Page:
As outlined in the previous article on failure in sales, gratitude plays an important role in helping salespeople remain grounded. In addition to gratitude, practicing meditation can also help keep things in perspective under times of stress.
This post discusses why it can be easy to lose perspective and why these techniques can combat the negative rich sales environment. When salespeople begin to lose perspective, their performance can suffer and attachment to negative experiences can be their downfall.
Meditation and gratitude offer ways to build more optimism in sales and protect mental health. When practiced consistently and used together they retrain the brain to become more resilient, happy and achieve better performance.
Every day, salespeople must persevere through an abundance of negative triggers, experiences and thoughts. To better understand their environment, reviewing metrics on a standard outbound sales strategy will explain this:
Let’s say, you as a salesperson, starts with 100 new prospects.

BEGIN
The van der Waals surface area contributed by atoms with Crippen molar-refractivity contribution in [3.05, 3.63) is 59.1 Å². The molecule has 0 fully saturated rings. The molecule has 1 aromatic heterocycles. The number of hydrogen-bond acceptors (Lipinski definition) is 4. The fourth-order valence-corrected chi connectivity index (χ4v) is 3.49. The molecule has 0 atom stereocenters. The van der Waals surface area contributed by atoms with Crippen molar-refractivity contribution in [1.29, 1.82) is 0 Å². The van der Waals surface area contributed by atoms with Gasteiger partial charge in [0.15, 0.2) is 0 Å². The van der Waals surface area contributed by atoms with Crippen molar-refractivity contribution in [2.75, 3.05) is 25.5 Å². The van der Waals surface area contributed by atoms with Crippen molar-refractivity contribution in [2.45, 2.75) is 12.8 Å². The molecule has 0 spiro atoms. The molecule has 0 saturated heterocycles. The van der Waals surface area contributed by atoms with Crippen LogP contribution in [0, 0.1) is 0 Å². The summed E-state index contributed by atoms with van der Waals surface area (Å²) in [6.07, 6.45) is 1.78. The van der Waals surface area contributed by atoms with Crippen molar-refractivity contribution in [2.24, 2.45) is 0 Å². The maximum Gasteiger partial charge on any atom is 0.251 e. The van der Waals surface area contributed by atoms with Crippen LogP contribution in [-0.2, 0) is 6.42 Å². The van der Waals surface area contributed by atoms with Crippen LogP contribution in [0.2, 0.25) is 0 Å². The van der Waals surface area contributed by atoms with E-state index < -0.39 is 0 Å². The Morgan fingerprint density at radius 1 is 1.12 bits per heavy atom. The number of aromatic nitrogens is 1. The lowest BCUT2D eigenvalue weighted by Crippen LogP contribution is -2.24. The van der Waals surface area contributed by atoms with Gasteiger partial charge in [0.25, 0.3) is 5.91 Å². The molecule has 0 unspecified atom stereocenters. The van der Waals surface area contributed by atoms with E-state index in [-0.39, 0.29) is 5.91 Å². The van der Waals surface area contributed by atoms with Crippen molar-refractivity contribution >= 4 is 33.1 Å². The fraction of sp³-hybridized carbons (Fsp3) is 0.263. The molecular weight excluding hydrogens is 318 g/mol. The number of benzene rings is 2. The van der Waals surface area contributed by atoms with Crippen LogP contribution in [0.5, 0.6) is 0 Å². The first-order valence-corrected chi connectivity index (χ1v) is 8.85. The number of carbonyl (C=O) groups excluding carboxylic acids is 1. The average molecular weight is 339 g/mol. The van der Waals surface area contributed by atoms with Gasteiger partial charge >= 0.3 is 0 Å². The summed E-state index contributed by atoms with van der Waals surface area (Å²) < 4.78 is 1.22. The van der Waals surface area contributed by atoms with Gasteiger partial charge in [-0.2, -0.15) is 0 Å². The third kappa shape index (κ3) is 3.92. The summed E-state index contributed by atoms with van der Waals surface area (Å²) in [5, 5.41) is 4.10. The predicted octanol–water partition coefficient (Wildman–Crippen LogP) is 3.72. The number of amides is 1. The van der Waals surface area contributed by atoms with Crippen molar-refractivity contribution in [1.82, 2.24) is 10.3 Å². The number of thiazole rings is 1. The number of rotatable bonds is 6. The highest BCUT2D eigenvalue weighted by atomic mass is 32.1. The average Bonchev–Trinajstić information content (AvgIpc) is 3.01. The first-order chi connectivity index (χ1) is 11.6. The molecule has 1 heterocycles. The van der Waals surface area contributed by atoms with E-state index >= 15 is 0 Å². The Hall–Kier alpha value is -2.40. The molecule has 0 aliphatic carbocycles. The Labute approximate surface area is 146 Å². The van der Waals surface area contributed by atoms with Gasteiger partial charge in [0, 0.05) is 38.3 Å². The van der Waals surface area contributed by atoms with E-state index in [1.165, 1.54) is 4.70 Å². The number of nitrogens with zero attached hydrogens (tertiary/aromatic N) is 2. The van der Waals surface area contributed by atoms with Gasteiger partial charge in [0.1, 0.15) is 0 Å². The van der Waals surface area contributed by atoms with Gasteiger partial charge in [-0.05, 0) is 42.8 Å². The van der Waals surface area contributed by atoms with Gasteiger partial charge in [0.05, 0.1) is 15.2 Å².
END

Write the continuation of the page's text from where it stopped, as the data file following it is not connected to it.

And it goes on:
Through calling and emailing you generate responses from 15-35% of your list. The equivalent of 15 to 35 prospects.
Of the prospects that you reach, 30-50% are qualified. This gives you an average of 8 to 12 qualified opportunities.
Then, from those 8 to 12 qualified opportunities you convert 30-50% into customers.
As a result, at the end of your sales efforts you have won an average of 3-5 customers from the initial lead list of 100 new prospects.
That’s a lot of work to strike gold.
Being Optimistic in Sales is Hard
For most companies, these are generous conversion metrics and typically achieved by those with mature sales processes and good product market fit.
Most outbound strategies being done by growing companies will yield closer to 2-3 customers – if they’re lucky.
With metrics like this, it is clear that in order to be successful, a salesperson must be persistent. During this process they’ll face countless negative experiences that can impact their mental health.
Negatives experiences like – Rejection, buyers ghosting, deals falling through and time spent on non-responsive buyers. Triggers and outcomes that are emotionally charged, which makes it easy to lose perspective. Opening the door to self-doubt, depression and anxiety.
To combat these forces, salespeople need to learn how to become more optimistic and focus their attention on positive outcomes that happen daily, but are easily forgotten.
Positive experiences like – reaching the decision maker, setting a demo, or finally connecting with someone they have spent months trying to contact. Small wins that show progress, but are overshadowed by powerful negative events that impact salespeople long after they occur.
Even when a salesperson has a good day on paper by hitting their metrics and closing a deal; they can still leave the office feeling discouraged.